To be cautious and avoid a legal vacuum in programmes and joint actions by the OACPS and Europe, especially in the multilateral arena, the European Commission, with the concurrence of the ACP Council of Ministers, has agreed to a temporary extension of the Cotonou Agreement to June 30, 2023. But, European Parliament members find the delay and the precarious situation far from acceptable.
It is widely accepted that in ACP-EU relations over the many years of the Cotonou Agreement (2000–2020), the EU Parliament has consistently placed great importance on the Joint ACP-EU Parliamentary Assembly (JPA). And now even more so. Given that the regional assembly of Parliamentarians, local authorities, and private sector representatives play a vital role, knowledgeable sources emphasise that the JPA, considered a valuable mechanism, should be in operation without delay.
The JPA, having acquired a substantially favourable record for serious debate and adoption of resolutions on major issues affecting ACP countries about trade, investment, development finance, human rights and the rule of law, it was found necessary for the European Parliament to deal with the matter. So, the Chair of the European Parliament’s Committee on Development requested at a plenary session of the Parliament to invite and debate statements by the EU Council and European Commission on the Post-Cotonou Agreement.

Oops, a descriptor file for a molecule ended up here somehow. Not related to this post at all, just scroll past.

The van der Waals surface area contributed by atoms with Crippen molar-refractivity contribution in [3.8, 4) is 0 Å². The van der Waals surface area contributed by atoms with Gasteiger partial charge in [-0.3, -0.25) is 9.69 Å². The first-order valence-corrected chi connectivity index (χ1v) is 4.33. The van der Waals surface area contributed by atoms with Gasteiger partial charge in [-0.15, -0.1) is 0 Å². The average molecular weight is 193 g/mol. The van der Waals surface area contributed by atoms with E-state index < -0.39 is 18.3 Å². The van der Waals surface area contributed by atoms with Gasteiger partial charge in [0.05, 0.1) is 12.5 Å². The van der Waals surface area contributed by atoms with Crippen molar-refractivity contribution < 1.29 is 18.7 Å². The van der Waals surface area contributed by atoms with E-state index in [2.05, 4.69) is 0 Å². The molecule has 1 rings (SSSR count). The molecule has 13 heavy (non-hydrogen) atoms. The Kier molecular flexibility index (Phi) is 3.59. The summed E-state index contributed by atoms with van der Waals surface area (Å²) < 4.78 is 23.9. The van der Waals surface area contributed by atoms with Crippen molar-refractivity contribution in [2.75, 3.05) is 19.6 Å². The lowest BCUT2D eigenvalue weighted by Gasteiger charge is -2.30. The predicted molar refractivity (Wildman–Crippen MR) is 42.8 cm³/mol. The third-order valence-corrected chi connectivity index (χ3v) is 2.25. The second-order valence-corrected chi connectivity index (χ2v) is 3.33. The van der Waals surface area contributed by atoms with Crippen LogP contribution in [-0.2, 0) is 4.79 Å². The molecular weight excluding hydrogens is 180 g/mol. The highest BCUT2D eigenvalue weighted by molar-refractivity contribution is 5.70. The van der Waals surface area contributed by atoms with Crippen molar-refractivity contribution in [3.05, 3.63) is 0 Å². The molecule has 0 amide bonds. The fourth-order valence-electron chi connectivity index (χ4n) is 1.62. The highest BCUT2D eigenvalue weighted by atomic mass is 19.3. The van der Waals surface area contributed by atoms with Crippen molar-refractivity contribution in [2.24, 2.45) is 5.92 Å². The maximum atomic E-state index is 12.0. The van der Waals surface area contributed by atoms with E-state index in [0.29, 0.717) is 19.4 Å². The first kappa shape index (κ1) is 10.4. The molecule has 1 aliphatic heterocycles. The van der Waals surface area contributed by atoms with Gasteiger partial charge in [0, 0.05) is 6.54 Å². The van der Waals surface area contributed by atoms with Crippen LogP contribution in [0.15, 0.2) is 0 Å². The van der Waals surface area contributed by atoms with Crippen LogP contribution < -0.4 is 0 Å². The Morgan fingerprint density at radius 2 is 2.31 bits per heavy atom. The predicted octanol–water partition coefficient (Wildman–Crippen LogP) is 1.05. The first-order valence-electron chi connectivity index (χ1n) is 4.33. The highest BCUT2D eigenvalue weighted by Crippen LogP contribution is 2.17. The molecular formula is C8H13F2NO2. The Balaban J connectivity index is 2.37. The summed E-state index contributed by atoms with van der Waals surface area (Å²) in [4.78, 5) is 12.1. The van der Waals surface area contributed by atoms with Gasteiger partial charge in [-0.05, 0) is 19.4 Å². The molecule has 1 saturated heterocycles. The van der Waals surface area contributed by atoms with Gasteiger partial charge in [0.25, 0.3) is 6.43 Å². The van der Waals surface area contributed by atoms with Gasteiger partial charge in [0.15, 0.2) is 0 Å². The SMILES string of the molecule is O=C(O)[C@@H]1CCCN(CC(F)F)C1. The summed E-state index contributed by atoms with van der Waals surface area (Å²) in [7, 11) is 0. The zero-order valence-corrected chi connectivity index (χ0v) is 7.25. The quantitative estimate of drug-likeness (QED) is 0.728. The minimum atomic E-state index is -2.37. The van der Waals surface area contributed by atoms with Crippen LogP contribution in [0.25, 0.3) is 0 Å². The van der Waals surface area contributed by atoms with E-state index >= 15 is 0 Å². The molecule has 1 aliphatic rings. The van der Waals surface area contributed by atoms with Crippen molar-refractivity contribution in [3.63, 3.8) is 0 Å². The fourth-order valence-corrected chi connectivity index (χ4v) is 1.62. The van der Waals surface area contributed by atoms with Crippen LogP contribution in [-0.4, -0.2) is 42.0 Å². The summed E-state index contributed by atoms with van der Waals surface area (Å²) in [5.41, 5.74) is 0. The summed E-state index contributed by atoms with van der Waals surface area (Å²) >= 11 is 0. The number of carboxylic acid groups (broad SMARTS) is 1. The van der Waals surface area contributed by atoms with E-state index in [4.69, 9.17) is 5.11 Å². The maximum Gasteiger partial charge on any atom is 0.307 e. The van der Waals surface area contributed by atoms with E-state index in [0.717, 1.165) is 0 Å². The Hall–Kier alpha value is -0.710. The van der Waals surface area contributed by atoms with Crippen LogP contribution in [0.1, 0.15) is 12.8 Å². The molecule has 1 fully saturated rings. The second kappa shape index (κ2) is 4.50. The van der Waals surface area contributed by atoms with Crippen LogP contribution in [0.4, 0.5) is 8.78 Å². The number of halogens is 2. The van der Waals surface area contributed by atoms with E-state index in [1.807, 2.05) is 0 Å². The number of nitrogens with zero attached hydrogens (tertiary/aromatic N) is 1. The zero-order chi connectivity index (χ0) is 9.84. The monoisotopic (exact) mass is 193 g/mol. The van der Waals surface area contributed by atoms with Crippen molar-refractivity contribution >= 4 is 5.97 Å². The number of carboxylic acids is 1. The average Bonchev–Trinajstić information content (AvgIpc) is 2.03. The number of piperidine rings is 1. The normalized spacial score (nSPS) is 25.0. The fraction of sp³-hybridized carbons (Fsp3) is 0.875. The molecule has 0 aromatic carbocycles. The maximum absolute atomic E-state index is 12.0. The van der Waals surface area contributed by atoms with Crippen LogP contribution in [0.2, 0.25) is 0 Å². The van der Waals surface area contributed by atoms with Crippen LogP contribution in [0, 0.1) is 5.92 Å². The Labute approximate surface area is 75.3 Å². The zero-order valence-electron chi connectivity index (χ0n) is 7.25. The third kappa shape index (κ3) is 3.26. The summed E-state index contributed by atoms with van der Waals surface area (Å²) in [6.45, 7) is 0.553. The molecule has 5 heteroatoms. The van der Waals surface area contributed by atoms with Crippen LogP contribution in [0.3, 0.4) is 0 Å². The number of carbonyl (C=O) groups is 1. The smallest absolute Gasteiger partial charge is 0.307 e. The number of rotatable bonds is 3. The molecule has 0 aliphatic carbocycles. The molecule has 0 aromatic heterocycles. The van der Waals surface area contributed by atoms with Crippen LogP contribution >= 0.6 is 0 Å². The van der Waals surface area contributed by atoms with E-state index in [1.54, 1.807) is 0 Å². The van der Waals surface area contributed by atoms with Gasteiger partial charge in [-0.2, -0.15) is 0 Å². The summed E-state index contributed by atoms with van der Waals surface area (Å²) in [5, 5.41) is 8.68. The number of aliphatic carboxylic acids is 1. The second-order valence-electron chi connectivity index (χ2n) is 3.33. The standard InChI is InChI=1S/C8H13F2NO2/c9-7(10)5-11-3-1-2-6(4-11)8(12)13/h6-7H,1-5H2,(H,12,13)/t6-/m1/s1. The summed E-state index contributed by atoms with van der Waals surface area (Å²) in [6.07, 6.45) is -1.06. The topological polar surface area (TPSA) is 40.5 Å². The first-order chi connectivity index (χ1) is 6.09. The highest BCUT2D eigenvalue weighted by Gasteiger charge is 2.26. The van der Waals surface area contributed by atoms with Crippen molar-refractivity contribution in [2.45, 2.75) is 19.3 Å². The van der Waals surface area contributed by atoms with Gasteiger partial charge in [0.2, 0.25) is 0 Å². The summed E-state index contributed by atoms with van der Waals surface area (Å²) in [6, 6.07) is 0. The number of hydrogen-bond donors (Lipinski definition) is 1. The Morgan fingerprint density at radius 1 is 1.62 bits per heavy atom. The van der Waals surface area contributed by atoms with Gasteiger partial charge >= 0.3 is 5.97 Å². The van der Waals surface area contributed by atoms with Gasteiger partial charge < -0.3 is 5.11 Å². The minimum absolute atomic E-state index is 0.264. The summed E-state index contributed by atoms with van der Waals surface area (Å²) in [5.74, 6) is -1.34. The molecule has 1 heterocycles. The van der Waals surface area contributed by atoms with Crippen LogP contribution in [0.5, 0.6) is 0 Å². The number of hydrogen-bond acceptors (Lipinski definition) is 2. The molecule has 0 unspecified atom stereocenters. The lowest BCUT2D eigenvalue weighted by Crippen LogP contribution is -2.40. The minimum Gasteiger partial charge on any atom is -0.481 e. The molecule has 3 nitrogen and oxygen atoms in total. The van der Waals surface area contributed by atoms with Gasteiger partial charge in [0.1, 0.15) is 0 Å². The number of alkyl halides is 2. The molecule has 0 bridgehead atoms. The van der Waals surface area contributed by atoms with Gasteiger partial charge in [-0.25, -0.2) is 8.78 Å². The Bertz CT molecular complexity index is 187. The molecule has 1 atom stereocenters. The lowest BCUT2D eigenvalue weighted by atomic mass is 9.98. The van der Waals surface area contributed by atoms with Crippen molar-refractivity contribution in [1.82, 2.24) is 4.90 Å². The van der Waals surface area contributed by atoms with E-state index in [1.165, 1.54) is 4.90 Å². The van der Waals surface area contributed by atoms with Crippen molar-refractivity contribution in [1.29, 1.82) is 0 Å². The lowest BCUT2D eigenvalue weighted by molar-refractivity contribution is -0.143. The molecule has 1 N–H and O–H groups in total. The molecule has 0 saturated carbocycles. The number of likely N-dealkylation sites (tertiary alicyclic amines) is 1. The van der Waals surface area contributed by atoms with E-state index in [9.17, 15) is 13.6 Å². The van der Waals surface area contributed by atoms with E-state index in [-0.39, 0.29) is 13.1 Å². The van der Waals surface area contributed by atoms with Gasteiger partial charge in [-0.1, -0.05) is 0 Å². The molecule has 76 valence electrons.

The session was held on July 6, 2022 and many views were expressed, demanding urgency with a strong call to the EU Council to act and come up with a clear timeline detailing steps towards the signature of the post-Cotonou Agreement.
“Desirable as this would appear, there is an elephant in the EU Council’s room,” said a source. “Known as very forthright in his remarks, the MEP, who is Chair of the Parliament’s Committee on Development, urged for action to overcome any remaining divisions internally and even went further to state that “there is one country that is the problem.” (PLENIERE du P.E., 6 Juillet 2922 -VERBATIM).
The delay reflects a broader issue in which the European Union now finds itself—the fundamental one of unity in historical circumstances accelerated by economic problems of high inflation, increasing food prices and access to energy from the primary source of Russia, against whom sanctions have been imposed for its brutal war with Ukraine.
Far away as the countries of the OACPS are, the objection of one European country out of 27 member states is holding to ransom the implementation of a partnership by more than 100 countries of the United Nations, the source said.
Unity and solidarity can sound nice but mean nothing in practice.